Epidemiologic research on man-made disasters: strategies and implications of cohort definition for World Trade Center worker and volunteer surveillance program.
Savitz-DA; Oxman-RT; Metzger-KB; Wallenstein-S; Stein-D; Moline-JM; Herbert-R
Mt Sinai J Med 2008 Mar-Apr; 75(2):77-87
Studies of long-term health consequences of disasters face unique methodologic challenges. The authors focused on studies of the health of cleanup and recovery workers, who are often poorly enumerated at the outset and difficult to follow over time. Comparison of the experience at the World Trade Center disaster with 4 past incidents of chemical and radiation releases at Seveso, Italy; Bhopal, India; Chernobyl, Ukraine; and Three Mile Island, USA, provided useful contrasts. Each event had methodologic advantages and disadvantages that depended on the nature of the disaster and the availability of records on area residents, and the emergency-response and cleanup protocol. The World Trade Center Worker Monitoring Program has well-defined eligibility criteria but lacks information on the universe of eligible workers to characterize response proportions or the potential for distortion of reported health effects. Nonparticipation may result from lack of interest, lack of awareness of the program, availability of another source of medical care, medical conditions precluding participation, inability to take time off from work, moving out of the area, death, or shift from initially ineligible to eligible status. Some of these considerations suggest selective participation by the sickest individuals, whereas others favor participation by the healthiest. The greatest concern with the validity of inferences regarding elevated health risks relative to external populations is the potential for selective enrollment among those who are affected. If there were a large pool of nonparticipating workers and those who suffered ill health were most motivated to enroll, the rates of disease among participants would be substantially higher than among all those eligible for the program. Future disaster follow-up studies would benefit substantially by having access to accurate estimates of the number of workers and information on the individuals who contributed to the cleanup and recovery effort.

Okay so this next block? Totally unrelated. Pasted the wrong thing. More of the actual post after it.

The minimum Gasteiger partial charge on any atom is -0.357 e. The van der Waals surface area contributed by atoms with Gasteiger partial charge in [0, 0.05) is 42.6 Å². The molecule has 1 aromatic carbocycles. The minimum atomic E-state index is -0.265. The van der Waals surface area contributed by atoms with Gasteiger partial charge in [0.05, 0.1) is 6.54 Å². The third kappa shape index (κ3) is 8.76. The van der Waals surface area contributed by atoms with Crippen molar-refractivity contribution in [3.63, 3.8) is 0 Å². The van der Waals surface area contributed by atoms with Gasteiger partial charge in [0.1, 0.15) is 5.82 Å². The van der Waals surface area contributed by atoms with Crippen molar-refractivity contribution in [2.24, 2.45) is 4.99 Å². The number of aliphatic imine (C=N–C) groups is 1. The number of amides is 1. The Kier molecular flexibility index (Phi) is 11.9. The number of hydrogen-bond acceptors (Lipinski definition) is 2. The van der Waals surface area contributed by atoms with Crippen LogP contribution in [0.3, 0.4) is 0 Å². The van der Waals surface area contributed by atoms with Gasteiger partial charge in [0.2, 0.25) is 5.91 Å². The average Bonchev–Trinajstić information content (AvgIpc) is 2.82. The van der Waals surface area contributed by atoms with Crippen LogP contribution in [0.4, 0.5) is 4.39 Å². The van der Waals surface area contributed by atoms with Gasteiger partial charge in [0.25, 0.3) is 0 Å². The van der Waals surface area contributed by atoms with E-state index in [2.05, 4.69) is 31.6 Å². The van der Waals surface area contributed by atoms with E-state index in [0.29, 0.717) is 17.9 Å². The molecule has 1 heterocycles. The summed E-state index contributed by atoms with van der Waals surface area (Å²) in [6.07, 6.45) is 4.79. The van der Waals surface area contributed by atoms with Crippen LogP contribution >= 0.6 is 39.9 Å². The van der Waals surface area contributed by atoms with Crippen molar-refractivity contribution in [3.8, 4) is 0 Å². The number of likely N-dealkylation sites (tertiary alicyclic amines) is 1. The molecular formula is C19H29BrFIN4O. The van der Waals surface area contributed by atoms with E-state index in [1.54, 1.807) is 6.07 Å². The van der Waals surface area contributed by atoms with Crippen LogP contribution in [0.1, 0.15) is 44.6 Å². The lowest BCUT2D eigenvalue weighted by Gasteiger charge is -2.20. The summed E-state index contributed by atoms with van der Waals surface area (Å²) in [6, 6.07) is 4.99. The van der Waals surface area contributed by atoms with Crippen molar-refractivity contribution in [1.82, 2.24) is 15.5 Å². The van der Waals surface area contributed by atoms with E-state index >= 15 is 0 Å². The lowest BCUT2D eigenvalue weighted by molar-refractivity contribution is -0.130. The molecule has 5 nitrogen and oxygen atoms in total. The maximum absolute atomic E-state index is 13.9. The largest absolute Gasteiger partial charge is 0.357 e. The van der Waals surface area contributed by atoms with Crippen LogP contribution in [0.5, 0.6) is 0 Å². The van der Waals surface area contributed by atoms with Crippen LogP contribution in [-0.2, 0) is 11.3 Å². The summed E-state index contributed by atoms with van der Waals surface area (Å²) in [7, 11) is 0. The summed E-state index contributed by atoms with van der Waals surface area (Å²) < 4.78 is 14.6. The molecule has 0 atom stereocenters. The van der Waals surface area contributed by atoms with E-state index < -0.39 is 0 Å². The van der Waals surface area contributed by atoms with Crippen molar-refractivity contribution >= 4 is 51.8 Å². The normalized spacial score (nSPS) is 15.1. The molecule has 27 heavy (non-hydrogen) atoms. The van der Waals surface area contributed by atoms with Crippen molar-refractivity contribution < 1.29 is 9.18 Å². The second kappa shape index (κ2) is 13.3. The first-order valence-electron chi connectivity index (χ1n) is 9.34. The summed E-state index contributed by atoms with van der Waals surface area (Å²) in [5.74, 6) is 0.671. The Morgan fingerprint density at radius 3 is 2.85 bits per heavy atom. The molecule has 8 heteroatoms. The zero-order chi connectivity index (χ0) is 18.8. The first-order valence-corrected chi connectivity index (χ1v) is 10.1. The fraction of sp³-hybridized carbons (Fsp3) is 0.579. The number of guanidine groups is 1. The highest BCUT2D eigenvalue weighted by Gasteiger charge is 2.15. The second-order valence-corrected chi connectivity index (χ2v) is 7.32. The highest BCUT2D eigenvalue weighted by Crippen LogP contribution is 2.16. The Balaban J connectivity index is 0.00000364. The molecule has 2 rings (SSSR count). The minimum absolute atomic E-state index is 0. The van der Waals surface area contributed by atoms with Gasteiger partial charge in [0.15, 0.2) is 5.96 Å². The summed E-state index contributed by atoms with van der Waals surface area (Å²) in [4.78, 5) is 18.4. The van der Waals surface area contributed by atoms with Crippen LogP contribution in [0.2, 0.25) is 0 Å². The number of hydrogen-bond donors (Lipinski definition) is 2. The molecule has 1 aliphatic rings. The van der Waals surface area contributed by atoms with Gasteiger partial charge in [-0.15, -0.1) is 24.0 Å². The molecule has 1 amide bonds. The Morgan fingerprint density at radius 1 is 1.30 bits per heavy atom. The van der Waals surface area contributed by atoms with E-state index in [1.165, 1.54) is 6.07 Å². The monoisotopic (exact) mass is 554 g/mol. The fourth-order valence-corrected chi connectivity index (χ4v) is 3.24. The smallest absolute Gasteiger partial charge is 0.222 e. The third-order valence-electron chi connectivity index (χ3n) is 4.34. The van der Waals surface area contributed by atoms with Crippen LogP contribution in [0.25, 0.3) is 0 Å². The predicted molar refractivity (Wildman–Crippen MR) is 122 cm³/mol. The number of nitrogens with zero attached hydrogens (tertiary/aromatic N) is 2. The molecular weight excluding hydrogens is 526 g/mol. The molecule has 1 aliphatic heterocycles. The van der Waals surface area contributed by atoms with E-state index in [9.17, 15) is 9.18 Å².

Psychological-responses; Psychological-stress; Mental-health; Mental-stress; Stress; Occupational-exposure; Occupational-hazards; Occupational-psychology; Health-care-personnel; Health-services; Disaster-planning; Work-analysis; Work-environment; Work-operations; Worker-health; Workplace-studies; Epidemiology
David A. Savitz, Department of Community and Preventive Medicine Mount Sinai School of Medicine New York, NY
Mount Sinai Journal of Medicine
Mount Sinai School of Medicine of New York University